The good news is that many continuing education programs are building on their legacies and stepping up.

MOOCs are not the only ones that offer on-demand learning today. The Colorado University-Boulder Continuing Education offers traditional online self-paced programs with rolling registration; students can begin at any time and complete programs in as little as two weeks or as much as six months.

The School of Continuing and Professional Studies (SCPS) at Loyola University Chicago is innovating in the arena of creative financing options, as it offers a generous tuition-matching program that doubles the financial contribution committed through employer tuition assistance programs. The SCPS Fellows Program matches an employer’s tuition contribution up to $5,250 per academic year for qualifying students. In addition to funds awarded through the program, students may also apply for state and federal aid.

Competency-based education has become a hot trend in recent years, and it is no coincidence that one of the few direct assessment programs that the Department of Education has approved is at a continuing education school. The University of Wisconsin Flexible Option offers a competency-based program that focuses on learning, not class time. It allows students to start when they want, move through the program at their own pace, earn credit for what they already know, and advance in the program as they master competencies.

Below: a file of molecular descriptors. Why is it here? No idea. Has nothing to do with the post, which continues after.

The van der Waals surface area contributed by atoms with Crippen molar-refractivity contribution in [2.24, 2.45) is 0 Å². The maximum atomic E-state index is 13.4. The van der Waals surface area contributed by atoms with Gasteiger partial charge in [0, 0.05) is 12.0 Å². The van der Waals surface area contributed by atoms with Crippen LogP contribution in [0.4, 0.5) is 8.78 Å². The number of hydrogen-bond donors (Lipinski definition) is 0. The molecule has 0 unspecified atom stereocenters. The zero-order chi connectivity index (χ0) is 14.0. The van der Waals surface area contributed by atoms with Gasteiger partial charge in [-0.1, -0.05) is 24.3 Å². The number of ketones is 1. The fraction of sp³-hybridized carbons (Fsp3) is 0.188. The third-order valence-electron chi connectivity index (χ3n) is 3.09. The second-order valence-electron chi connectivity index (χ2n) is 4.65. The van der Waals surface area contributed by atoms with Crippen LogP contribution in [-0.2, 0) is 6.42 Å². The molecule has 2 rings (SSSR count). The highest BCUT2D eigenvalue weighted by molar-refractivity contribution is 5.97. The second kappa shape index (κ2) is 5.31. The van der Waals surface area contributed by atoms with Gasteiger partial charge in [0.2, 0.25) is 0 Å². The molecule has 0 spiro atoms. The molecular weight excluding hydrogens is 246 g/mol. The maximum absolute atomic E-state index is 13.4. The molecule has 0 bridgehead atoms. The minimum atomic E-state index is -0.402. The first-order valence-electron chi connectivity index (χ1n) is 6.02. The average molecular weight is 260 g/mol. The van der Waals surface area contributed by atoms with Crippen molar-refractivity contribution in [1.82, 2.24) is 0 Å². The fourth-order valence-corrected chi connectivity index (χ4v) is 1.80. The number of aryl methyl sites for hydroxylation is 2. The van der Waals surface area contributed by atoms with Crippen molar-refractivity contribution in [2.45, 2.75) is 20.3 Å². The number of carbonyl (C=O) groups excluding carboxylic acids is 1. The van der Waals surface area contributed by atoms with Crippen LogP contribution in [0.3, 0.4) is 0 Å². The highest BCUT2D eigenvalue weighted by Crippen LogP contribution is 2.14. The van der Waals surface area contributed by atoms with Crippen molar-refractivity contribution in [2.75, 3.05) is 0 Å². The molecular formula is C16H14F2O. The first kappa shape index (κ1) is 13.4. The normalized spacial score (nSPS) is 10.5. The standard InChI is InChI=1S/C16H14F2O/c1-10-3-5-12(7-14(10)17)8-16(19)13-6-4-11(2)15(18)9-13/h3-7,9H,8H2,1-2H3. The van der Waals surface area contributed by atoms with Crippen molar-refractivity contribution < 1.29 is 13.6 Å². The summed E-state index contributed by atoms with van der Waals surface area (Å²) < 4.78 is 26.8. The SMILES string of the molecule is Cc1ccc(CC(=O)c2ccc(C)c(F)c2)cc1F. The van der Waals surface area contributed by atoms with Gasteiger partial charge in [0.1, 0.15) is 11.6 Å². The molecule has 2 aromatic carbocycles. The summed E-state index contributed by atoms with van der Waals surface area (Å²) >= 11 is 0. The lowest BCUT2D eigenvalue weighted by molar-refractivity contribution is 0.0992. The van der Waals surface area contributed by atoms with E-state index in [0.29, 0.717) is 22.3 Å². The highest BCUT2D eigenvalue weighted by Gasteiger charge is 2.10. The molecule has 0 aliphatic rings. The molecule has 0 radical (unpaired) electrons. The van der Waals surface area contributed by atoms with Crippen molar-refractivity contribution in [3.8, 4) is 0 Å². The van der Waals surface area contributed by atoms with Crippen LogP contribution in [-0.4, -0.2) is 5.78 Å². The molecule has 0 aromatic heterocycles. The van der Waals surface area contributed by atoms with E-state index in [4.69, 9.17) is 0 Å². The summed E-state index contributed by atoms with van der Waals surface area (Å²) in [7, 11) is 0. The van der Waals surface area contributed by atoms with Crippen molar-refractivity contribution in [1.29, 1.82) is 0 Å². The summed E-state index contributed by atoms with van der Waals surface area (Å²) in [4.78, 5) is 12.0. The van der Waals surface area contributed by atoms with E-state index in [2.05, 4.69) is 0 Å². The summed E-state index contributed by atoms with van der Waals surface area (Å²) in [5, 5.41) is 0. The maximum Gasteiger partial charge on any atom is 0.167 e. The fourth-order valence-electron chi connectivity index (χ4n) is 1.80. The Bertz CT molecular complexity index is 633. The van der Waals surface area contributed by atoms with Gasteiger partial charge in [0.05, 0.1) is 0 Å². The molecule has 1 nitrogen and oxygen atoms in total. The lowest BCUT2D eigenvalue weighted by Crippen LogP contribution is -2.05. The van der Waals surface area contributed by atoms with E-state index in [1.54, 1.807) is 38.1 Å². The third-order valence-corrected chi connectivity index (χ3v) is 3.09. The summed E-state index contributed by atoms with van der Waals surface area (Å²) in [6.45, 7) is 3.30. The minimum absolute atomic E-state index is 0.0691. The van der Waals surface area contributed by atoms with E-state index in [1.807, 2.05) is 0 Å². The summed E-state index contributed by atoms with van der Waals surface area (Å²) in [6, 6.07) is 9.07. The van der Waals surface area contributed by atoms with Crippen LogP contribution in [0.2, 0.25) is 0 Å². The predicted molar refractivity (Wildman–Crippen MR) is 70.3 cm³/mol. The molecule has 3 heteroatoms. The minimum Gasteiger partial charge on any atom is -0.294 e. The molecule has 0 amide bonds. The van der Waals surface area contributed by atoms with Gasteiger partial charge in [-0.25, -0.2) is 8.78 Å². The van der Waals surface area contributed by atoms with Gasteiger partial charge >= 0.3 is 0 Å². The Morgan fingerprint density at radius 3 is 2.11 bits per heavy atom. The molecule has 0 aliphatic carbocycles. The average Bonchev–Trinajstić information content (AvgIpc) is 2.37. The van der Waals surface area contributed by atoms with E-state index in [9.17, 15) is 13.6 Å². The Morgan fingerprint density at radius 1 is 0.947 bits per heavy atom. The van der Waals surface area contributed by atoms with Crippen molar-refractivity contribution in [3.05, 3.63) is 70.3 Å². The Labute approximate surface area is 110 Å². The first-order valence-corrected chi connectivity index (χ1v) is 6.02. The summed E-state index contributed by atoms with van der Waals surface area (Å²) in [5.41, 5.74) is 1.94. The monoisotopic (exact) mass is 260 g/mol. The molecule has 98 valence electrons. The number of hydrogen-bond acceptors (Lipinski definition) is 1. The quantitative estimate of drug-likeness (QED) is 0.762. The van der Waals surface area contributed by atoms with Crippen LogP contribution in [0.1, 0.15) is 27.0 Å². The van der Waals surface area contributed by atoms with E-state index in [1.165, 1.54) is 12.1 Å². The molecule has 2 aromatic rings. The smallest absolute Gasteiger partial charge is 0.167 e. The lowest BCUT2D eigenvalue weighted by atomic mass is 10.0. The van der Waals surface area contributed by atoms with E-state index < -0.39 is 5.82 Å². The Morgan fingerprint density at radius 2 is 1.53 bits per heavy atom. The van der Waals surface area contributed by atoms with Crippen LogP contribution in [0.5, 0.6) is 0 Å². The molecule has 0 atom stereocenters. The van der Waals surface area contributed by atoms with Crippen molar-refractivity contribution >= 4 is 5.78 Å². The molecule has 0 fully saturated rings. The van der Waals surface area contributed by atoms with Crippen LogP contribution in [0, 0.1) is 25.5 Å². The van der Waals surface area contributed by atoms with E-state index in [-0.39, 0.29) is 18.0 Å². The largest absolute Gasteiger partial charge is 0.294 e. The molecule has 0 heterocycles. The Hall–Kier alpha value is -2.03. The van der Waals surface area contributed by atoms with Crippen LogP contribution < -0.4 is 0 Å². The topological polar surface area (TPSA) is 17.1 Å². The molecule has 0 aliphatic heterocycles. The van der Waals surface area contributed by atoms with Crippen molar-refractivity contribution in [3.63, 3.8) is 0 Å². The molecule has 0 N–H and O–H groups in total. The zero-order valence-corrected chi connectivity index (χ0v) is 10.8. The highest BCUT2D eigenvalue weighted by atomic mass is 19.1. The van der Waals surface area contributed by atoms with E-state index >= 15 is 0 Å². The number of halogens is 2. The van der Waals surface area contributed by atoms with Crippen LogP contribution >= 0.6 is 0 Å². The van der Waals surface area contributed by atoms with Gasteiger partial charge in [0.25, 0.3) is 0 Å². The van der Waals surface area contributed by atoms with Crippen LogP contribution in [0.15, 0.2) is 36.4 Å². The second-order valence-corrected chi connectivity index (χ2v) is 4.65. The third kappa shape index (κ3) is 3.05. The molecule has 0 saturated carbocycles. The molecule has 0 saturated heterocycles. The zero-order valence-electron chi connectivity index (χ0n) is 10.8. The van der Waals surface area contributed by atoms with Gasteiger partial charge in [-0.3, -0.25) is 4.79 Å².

And just as universities have seen international students as a key way to maintain revenues and bolster their global brand, so too will continuing education programs find future growth overseas. Adult international students, in particular, are attracted to non-degree programs because they are cheaper and shorter. They offer comprehensive visa support, particularly for Optional Practical Training (OPT) opportunities, which have increased in importance as the H1B route has become more competitive. UC Santa Cruz Extension’s international program, for example, offers full-time certificate programs to students from over 30 countries. With a new permanent presence in Silicon Valley, UCSC Extension connects its international students with internships and OPT opportunities at local companies. The program is also opening a new training center to provide English language instruction to non-native speakers and language learners.

Even as universities work through turbulent times, continuing education programs sit in an enviable position on their campuses. There’s a growing constituency of adult learners hungry to acquire new skills through new programs, which gives schools a license to innovate. Now it’s time for universities to seize that initiative and invest accordingly in the efforts at their continuing education programs.

This piece was originally published on EdSurge.

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  • Michael B. Horn
    Michael B. Horn

    Michael B. Horn is Co-Founder, Distinguished Fellow, and Chairman at the Christensen Institute.